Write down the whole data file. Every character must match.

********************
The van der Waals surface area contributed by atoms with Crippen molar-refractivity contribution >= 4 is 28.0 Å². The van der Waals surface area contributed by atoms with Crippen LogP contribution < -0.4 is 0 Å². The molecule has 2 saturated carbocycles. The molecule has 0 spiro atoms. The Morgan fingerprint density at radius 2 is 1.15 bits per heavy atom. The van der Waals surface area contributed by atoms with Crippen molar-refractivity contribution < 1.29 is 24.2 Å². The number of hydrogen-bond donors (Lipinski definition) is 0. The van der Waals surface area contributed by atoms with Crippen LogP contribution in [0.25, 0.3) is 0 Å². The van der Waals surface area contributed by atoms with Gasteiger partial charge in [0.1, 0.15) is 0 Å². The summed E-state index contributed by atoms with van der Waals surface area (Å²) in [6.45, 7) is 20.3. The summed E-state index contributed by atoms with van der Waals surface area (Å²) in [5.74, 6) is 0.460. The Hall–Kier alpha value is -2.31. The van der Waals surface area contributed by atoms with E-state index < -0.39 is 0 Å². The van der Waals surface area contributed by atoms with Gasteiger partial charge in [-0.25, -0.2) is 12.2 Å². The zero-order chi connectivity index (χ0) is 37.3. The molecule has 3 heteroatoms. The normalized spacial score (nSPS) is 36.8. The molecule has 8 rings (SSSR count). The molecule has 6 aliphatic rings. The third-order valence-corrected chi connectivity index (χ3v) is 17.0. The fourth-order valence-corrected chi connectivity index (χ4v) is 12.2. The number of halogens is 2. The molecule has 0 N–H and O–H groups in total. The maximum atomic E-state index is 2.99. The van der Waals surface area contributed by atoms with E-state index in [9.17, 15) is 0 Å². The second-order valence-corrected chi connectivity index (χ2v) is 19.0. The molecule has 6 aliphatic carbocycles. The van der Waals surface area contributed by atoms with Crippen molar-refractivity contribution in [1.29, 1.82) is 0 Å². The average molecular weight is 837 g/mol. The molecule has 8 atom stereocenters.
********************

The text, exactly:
The van der Waals surface area contributed by atoms with Crippen molar-refractivity contribution >= 4 is 28.0 Å². The van der Waals surface area contributed by atoms with Crippen LogP contribution < -0.4 is 0 Å². The molecule has 2 saturated carbocycles. The molecule has 0 spiro atoms. The Morgan fingerprint density at radius 2 is 1.15 bits per heavy atom. The van der Waals surface area contributed by atoms with Crippen molar-refractivity contribution < 1.29 is 24.2 Å². The number of hydrogen-bond donors (Lipinski definition) is 0. The van der Waals surface area contributed by atoms with Crippen LogP contribution in [0.25, 0.3) is 0 Å². The van der Waals surface area contributed by atoms with Gasteiger partial charge in [0.1, 0.15) is 0 Å². The summed E-state index contributed by atoms with van der Waals surface area (Å²) in [6.45, 7) is 20.3. The summed E-state index contributed by atoms with van der Waals surface area (Å²) in [5.74, 6) is 0.460. The Hall–Kier alpha value is -2.31. The van der Waals surface area contributed by atoms with E-state index < -0.39 is 0 Å². The van der Waals surface area contributed by atoms with Gasteiger partial charge in [-0.25, -0.2) is 12.2 Å². The zero-order chi connectivity index (χ0) is 37.3. The molecule has 3 heteroatoms. The normalized spacial score (nSPS) is 36.8. The molecule has 8 rings (SSSR count). The molecule has 6 aliphatic rings. The third-order valence-corrected chi connectivity index (χ3v) is 17.0. The fourth-order valence-corrected chi connectivity index (χ4v) is 12.2. The number of halogens is 2. The molecule has 0 N–H and O–H groups in total. The maximum atomic E-state index is 2.99. The van der Waals surface area contributed by atoms with E-state index in [9.17, 15) is 0 Å². The second-order valence-corrected chi connectivity index (χ2v) is 19.0. The molecule has 6 aliphatic carbocycles. The van der Waals surface area contributed by atoms with Crippen molar-refractivity contribution in [1.29, 1.82) is 0 Å². The average molecular weight is 837 g/mol. The molecule has 8 atom stereocenters.